Abstract and Keywords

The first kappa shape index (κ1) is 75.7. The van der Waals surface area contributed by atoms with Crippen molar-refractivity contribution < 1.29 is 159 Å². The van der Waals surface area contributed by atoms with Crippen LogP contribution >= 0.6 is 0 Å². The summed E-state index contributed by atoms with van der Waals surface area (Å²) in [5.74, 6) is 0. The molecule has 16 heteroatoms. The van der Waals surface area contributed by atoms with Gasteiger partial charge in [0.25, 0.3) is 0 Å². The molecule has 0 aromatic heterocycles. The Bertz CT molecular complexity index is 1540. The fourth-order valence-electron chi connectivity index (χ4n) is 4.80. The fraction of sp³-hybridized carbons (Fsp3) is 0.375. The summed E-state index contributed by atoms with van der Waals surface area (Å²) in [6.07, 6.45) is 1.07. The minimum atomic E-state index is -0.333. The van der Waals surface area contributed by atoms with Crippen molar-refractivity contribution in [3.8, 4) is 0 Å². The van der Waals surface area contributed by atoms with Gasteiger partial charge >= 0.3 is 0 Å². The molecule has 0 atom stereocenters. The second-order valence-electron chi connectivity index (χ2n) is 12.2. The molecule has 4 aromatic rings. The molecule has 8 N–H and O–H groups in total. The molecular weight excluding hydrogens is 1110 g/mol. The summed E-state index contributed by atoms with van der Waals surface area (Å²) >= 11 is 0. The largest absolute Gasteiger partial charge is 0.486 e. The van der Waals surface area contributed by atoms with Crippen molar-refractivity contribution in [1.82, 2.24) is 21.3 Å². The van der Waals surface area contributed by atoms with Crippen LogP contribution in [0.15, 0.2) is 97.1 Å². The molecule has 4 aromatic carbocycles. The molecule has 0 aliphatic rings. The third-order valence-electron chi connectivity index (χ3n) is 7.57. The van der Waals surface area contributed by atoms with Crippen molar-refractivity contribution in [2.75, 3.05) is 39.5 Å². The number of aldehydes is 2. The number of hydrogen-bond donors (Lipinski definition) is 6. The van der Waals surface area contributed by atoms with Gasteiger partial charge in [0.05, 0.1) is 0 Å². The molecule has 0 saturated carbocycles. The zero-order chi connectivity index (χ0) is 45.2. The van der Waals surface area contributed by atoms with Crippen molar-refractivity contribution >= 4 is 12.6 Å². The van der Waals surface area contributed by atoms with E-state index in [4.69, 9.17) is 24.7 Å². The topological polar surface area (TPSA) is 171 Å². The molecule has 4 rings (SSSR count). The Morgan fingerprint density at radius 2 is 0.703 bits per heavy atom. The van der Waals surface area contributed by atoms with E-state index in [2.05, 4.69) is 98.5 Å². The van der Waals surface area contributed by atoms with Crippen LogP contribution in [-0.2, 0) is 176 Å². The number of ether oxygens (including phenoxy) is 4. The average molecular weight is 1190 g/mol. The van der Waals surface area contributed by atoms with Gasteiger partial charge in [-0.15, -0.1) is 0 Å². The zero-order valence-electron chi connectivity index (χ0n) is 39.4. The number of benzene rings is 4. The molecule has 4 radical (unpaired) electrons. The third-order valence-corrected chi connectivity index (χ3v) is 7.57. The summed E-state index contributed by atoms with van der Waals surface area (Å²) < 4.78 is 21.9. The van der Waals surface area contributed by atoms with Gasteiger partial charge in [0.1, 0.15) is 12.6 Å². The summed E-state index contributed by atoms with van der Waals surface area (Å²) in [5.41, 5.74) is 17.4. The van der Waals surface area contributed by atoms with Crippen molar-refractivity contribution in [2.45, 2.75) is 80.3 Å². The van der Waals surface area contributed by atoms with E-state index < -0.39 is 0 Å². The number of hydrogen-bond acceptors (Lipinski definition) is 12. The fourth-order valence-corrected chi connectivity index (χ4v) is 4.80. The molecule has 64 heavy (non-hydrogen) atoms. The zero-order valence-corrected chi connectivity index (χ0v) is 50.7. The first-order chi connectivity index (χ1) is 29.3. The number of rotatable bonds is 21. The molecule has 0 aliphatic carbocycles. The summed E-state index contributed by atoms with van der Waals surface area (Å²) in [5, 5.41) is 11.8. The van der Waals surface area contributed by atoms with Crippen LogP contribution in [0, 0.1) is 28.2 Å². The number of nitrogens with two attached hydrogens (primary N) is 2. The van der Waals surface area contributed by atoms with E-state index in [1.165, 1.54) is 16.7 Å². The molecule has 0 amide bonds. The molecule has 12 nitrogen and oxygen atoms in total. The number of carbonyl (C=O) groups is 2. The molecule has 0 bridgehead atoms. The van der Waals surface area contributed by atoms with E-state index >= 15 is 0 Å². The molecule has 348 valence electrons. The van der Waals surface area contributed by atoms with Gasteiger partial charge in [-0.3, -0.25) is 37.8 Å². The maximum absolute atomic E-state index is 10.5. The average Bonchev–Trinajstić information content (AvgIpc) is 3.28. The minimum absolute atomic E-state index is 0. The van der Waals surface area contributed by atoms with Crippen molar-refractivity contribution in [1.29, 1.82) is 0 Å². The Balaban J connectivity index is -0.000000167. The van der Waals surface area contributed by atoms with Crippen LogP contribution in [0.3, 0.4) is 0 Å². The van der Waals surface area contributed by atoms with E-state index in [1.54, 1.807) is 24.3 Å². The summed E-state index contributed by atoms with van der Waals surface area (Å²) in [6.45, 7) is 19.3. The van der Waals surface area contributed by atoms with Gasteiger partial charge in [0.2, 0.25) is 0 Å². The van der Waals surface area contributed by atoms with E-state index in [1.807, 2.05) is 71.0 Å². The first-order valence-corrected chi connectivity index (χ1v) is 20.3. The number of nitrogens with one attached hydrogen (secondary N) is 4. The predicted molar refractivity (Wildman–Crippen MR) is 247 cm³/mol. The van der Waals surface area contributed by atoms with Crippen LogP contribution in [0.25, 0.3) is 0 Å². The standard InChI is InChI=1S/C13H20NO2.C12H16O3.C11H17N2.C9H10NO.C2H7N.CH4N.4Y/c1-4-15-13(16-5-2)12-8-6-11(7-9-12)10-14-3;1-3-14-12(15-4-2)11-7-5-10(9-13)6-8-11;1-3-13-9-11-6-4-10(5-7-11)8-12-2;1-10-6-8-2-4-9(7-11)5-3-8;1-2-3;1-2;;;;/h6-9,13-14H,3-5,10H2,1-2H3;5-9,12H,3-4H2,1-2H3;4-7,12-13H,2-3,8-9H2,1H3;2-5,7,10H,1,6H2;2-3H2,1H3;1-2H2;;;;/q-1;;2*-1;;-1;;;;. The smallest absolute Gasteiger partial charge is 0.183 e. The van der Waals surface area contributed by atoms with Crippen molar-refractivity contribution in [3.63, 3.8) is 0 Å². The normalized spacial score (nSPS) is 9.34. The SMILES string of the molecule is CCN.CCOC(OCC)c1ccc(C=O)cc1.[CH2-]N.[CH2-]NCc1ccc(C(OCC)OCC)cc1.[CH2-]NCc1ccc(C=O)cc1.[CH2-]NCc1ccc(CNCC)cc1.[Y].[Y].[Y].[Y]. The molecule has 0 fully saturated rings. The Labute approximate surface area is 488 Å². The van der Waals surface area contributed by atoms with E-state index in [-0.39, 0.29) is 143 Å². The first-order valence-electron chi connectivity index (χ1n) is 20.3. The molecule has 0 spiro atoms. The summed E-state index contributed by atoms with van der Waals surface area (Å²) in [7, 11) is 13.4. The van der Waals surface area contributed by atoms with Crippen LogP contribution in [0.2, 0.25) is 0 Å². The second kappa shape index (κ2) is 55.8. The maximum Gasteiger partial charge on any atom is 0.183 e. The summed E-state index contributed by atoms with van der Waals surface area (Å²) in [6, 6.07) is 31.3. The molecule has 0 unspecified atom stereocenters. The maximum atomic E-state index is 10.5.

A method of perspectivism originally aiming to resolve conflicts, appears in Nietzsche’s version to generate more inconsistencies and paradoxes than it solves: what is distinctive is his skepticism about norms and values. Yet a preponderance of preferences and valuations seem to infect Nietzsche’s stance of value neutrality. Thus, a logical paradox arises on his perspectival theory of truth: how can he prefer his own skeptical theory of truth, without conflicting with his own leveling perspectivism? To deflect the criticism that Nietzsche is mixing up descriptions and evaluations, the debate must be relocated to an alternative framework: one unconventional enough to allow his skepticism and naturalism to be in play simultaneously. Arguably, Nietzsche’s skeptical epistemology can survive self-referential paradoxes about truth and justification, by sidestepping two standard responses and embracing self-refutation as part of a wider pattern of self-criticism by anti-systematic, skeptical philosophy. Within this framework his skeptical critique of truth allows for a naturalized notion of action-guiding beliefs.
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